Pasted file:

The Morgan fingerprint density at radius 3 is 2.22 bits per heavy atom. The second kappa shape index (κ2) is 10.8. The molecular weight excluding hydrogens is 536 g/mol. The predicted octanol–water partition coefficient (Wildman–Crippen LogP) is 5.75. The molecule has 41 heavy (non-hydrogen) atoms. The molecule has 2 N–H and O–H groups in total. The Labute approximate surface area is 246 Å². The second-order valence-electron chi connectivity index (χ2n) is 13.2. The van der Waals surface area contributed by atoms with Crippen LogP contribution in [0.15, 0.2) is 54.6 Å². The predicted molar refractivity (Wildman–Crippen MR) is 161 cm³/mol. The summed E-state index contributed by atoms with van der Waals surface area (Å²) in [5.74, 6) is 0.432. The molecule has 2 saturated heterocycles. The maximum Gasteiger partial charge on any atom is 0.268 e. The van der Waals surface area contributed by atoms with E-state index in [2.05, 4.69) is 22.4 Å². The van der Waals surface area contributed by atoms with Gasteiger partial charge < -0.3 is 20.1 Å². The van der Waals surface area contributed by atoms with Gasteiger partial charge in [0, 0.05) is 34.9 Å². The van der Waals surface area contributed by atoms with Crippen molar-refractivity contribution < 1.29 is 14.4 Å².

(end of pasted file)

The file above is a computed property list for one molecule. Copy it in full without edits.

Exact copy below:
The Morgan fingerprint density at radius 3 is 2.22 bits per heavy atom. The second kappa shape index (κ2) is 10.8. The molecular weight excluding hydrogens is 536 g/mol. The predicted octanol–water partition coefficient (Wildman–Crippen LogP) is 5.75. The molecule has 41 heavy (non-hydrogen) atoms. The molecule has 2 N–H and O–H groups in total. The Labute approximate surface area is 246 Å². The second-order valence-electron chi connectivity index (χ2n) is 13.2. The van der Waals surface area contributed by atoms with Crippen LogP contribution in [0.15, 0.2) is 54.6 Å². The predicted molar refractivity (Wildman–Crippen MR) is 161 cm³/mol. The summed E-state index contributed by atoms with van der Waals surface area (Å²) in [5.74, 6) is 0.432. The molecule has 2 saturated heterocycles. The maximum Gasteiger partial charge on any atom is 0.268 e. The van der Waals surface area contributed by atoms with E-state index in [2.05, 4.69) is 22.4 Å². The van der Waals surface area contributed by atoms with Gasteiger partial charge < -0.3 is 20.1 Å². The van der Waals surface area contributed by atoms with Gasteiger partial charge in [0, 0.05) is 34.9 Å². The van der Waals surface area contributed by atoms with Crippen molar-refractivity contribution < 1.29 is 14.4 Å².